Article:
Thursday, 27 March 2014

Continuous integration

One of the tricky tasks with creating opensource software is building opensource software. I'm a big believer in continuous integration. This is the idea that everytime the code is changed, a build is performed by a build server and all the tests are run. Typically the server will notify people who checked in code and failed the build.

For a while now, I've been using Jenkins at home to build my projects. I've also been using it at work. This is a great which a massive feature list due to it's plugin architecture. It's been pretty useful at work where I have a lot more resources to host it on, but at home it was always a struggle to fund machines need for building things.

Since moving to using VM's on my server at home, I've been able to build my projects without to much problem and make sure they are fully tested. Successful builds get uploaded to a public section of drop box. This allows users to download nightly builds that have been fully tested.

Some of my projects such as the AtomicParsley fork or itunes remote server, need windows to build them. This is where I really start to run into problems. I'd have to pay for another windows license to run windows in a VM (A least thats my understanding). This would have to be done for each windows VM. Since they are not used for much else, this seems a waste of money.

It was for this reason that I was very happy to discover AppVeyor. This is a continuous integration service that can build windows software. It's a shame that it can't build linux software as well, but their are other service providers that can. I can also build Linux software on my home Jenkins system.

To test out AppVeyour I connected it to my bitbucket project for my AtomicParsley fork and set up the build. I ported the build of AtomicParsley over to cmake a while ago, which made building it really easy. My build script looks like this:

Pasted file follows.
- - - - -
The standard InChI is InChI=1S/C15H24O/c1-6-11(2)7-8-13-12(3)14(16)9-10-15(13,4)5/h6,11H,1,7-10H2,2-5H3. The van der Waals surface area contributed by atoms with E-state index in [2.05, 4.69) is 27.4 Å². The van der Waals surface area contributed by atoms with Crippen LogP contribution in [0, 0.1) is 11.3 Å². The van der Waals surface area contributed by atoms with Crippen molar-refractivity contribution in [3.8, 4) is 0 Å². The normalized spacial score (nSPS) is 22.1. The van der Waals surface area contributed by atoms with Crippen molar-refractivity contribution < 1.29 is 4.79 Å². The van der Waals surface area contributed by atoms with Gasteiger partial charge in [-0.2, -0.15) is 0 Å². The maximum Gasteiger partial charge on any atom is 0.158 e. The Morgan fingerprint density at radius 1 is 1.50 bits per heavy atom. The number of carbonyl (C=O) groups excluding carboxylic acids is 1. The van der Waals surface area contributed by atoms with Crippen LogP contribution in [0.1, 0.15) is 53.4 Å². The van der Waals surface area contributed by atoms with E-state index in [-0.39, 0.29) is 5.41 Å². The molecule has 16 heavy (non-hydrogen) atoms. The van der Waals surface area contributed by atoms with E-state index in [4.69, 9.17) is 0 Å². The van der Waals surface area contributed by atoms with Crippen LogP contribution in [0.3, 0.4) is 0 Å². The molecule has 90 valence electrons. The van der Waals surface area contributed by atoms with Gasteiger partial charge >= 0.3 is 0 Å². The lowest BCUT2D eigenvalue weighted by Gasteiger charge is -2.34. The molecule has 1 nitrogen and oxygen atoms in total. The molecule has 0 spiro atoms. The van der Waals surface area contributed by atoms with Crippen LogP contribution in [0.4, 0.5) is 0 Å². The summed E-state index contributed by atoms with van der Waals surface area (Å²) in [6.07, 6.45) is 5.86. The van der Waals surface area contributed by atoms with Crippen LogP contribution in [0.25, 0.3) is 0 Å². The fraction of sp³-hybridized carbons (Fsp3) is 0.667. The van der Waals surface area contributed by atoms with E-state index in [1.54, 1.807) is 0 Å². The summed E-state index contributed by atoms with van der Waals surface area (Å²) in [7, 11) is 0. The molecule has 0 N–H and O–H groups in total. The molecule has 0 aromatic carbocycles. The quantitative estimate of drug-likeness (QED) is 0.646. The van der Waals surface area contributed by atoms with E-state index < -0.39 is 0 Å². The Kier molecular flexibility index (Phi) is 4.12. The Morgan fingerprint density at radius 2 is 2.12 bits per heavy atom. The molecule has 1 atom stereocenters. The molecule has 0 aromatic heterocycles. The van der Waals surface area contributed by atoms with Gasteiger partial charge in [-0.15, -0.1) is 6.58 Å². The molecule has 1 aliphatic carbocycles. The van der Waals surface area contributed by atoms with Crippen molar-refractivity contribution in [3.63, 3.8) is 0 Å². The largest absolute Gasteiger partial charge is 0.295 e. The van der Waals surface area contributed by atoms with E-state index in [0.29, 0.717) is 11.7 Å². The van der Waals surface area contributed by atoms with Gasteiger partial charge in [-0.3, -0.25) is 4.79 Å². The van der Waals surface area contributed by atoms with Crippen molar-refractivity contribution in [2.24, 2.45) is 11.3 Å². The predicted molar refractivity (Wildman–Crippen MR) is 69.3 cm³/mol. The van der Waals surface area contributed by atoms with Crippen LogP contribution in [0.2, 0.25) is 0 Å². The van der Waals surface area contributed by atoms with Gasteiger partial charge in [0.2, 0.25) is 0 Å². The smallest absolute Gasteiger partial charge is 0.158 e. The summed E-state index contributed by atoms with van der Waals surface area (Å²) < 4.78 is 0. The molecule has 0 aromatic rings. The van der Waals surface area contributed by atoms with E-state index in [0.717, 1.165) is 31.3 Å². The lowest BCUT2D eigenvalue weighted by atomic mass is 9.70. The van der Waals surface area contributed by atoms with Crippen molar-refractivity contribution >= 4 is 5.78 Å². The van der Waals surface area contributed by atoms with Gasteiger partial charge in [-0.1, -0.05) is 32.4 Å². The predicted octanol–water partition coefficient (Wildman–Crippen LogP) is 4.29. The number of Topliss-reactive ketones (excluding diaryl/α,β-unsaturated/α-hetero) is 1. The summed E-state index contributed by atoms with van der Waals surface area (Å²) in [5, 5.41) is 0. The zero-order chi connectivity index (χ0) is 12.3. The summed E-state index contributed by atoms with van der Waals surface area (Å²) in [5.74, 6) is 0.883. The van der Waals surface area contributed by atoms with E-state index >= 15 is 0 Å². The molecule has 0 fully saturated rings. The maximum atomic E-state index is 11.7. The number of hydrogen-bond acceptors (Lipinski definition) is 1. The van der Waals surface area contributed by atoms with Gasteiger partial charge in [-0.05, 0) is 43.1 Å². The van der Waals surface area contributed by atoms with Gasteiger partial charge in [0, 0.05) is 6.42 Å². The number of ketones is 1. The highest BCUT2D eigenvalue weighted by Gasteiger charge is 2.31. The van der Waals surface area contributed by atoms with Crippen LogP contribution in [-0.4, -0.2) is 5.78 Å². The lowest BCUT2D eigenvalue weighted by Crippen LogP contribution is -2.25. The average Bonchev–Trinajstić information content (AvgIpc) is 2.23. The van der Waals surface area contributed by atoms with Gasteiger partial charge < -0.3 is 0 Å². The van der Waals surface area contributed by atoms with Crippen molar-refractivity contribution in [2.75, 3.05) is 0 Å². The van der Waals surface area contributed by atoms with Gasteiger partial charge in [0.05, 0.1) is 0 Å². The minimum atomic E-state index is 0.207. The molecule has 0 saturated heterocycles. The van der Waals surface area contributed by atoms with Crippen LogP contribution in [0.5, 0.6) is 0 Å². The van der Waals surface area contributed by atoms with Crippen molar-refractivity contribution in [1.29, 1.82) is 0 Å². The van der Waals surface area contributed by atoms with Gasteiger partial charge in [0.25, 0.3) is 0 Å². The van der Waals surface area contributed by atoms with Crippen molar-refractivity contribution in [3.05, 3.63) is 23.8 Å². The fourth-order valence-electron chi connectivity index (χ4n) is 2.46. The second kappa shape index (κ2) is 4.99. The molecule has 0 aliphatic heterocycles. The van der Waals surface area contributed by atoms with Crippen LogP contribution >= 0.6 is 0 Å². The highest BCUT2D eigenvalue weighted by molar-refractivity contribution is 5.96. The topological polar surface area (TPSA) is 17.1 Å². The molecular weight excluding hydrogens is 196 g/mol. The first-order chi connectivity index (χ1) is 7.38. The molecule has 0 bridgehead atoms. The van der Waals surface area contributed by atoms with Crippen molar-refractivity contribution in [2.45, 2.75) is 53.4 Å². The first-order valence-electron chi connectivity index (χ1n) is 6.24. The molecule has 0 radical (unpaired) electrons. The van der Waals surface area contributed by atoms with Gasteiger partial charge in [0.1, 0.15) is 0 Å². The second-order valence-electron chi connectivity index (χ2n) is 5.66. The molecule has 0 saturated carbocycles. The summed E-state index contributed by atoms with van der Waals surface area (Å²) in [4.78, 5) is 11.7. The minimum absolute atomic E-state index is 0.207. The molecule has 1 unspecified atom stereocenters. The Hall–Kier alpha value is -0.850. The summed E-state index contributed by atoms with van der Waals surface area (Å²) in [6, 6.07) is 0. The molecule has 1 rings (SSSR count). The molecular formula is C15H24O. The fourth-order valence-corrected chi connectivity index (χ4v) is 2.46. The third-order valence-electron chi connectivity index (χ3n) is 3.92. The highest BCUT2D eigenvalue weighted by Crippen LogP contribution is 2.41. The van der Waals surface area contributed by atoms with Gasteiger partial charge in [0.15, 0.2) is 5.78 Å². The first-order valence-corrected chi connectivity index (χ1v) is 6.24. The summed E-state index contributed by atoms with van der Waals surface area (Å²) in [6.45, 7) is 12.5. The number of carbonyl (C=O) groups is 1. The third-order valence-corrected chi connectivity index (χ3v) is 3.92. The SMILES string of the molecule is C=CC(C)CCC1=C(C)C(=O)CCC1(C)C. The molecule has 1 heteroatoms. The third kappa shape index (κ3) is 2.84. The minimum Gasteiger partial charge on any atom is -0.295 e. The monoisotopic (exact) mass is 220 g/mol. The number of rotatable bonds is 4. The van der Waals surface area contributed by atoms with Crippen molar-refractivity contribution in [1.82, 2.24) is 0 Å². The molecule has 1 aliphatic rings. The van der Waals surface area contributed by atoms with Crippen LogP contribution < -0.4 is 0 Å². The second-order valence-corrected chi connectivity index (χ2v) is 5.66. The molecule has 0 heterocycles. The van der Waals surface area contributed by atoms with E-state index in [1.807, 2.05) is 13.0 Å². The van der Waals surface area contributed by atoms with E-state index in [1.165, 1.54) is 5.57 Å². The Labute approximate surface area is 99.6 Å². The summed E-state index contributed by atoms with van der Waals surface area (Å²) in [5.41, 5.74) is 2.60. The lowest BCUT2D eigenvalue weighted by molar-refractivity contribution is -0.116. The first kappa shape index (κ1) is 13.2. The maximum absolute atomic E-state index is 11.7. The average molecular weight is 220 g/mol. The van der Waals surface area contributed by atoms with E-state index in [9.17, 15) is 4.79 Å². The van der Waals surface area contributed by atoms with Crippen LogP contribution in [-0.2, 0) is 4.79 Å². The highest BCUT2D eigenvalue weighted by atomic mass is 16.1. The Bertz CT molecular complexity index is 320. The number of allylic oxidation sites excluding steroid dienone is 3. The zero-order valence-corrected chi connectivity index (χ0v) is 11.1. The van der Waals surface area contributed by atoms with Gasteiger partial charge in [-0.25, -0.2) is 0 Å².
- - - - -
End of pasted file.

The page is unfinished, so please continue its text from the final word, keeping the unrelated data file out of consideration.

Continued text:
mkdir build  
 cd build  
 cmake ..  

Imaging my surprise when it built. Next step was to configure the build artifacts. These are the things that are collected after the build has finished. So in this case, the AtomicParsley.exe executable. I shall have to look into publishing he builds as the next step.

I've also been looking into cloud solutions for building Linux software codeship looks promising and their support team have been very good. I'm testing this using my MediaManager project which is a much more complicated project. I'll blog more on this when I get things working.....

Monday, 24 March 2014

Playing RIFT again

I've been playing on RIFT again most nights over the last week. It's been good to be back playing! I think RIFT is a great game, it has an amazing amount of things a player can do and even better it's now free to play.

I used to pay a monthly fee to play rift, but now it's supported by optional in game purshases. This is great. It's also available from steam. I like this because all my games come from one  place. Just makes things easier.

Playing RIFT, I remember how fun it is, and how much their us to keep you entertained. It still suffers from the reason I stopped playing, which is a lack of other players. It is not as bad as it was, I guess been free more people are playing. I would also guess though that people don't commit as much time as when they were paying monthly.

Their is much todo in rift like dungeons, adventures, chronicles, raids, war zones, crafting, fishing and much more. Their are also rifts though out the land that keep things going.

People looking to pass the time should play RIFT, no excuse not to now that it's free! Just needs more players which is a shame.

Tuesday, 18 March 2014


So I've taken the steps to setup a twitter account @shield007. I figured it was time to stop avoiding it a figure out how it all works. I plan to tweet updates about the projects I'm working on and anything that is happening. So please follow me if your interested in the latest developments.